A composite image shows Comet Holmes' movement over the last 48 hours on Saturday Oct. 27 2007 on the left and Monday Oct. 29 2007 on the right in the Northeastern night sky in the constellation Perseus, taken in Tyler, Texas. The comet suprised astronomers last week by becoming suddenly visible and now it's surrounding gas cloud continues increasing in brightness and size and is visible to the unaided eye. (AP Photo/Dr. Scott M. Lieberman)
Knoxville, Tenn. (AP) Leave the telescope in the house and just walk outside.
A comet that unexpectedly brightened in the last couple of weeks is now visible to the naked eye.
The comet is exploding, and its coma, a cloud of gas and dust illuminated by the sun, has grown to be bigger than the planet Jupiter. The comet lacks a tail but can be seen in the northern sky as a fuzzy spot of light about as bright as the stars in the Big Dipper.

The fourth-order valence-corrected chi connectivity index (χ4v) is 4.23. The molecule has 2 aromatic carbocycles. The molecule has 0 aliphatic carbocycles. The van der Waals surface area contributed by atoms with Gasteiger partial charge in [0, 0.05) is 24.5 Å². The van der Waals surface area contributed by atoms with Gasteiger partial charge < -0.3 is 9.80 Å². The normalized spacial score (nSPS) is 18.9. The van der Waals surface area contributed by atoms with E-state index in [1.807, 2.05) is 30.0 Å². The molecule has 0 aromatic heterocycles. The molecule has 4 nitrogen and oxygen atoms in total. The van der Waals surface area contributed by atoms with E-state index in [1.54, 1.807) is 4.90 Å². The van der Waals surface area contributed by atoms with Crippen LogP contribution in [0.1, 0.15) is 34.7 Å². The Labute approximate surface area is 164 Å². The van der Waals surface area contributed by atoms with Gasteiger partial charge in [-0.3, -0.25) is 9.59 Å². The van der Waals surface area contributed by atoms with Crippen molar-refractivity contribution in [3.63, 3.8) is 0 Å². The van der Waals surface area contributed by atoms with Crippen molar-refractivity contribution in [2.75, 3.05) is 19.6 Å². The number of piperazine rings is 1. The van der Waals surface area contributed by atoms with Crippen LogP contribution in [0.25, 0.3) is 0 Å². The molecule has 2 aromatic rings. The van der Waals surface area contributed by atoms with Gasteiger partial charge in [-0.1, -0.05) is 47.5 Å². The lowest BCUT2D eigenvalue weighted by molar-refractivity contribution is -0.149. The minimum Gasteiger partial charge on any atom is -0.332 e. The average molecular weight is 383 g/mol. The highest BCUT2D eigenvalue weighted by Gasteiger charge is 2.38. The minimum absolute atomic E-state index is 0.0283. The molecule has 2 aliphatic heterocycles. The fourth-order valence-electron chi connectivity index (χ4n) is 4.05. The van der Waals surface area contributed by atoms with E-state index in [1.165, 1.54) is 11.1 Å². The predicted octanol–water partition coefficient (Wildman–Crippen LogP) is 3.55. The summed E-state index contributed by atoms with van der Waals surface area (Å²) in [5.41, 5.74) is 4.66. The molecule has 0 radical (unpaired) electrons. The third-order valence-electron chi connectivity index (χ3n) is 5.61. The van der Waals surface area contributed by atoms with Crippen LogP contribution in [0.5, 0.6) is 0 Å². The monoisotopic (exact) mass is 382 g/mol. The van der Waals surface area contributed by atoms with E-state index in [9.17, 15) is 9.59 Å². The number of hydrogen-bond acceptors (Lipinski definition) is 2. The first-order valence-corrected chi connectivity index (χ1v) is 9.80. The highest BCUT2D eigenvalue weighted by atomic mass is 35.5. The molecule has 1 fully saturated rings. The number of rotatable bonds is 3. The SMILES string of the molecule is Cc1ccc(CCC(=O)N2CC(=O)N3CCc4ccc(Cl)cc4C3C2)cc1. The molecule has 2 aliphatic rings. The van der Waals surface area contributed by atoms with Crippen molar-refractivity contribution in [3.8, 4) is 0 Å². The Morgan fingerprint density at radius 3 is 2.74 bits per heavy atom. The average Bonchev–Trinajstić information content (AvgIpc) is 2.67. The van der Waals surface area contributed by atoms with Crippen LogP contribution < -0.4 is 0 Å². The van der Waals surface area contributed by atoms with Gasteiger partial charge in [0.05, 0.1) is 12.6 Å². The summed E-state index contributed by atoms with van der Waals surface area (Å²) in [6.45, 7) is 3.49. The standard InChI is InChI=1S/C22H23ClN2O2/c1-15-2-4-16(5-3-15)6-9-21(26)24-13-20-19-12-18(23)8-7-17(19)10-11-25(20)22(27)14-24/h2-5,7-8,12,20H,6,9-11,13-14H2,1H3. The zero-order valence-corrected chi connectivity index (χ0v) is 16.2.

University of Tennessee Astronomy Director Paul Lewis in Knoxville is drawing students to the roof of the physics building for special viewings of the comet. He says this is truly a “celestial surprise” and a once-in-a-lifetime event to witness.
Experts aren't sure how long the comet's show will last, but they estimate it could be weeks if not months. They say using a telescope or binoculars help bring the comet's details into view.
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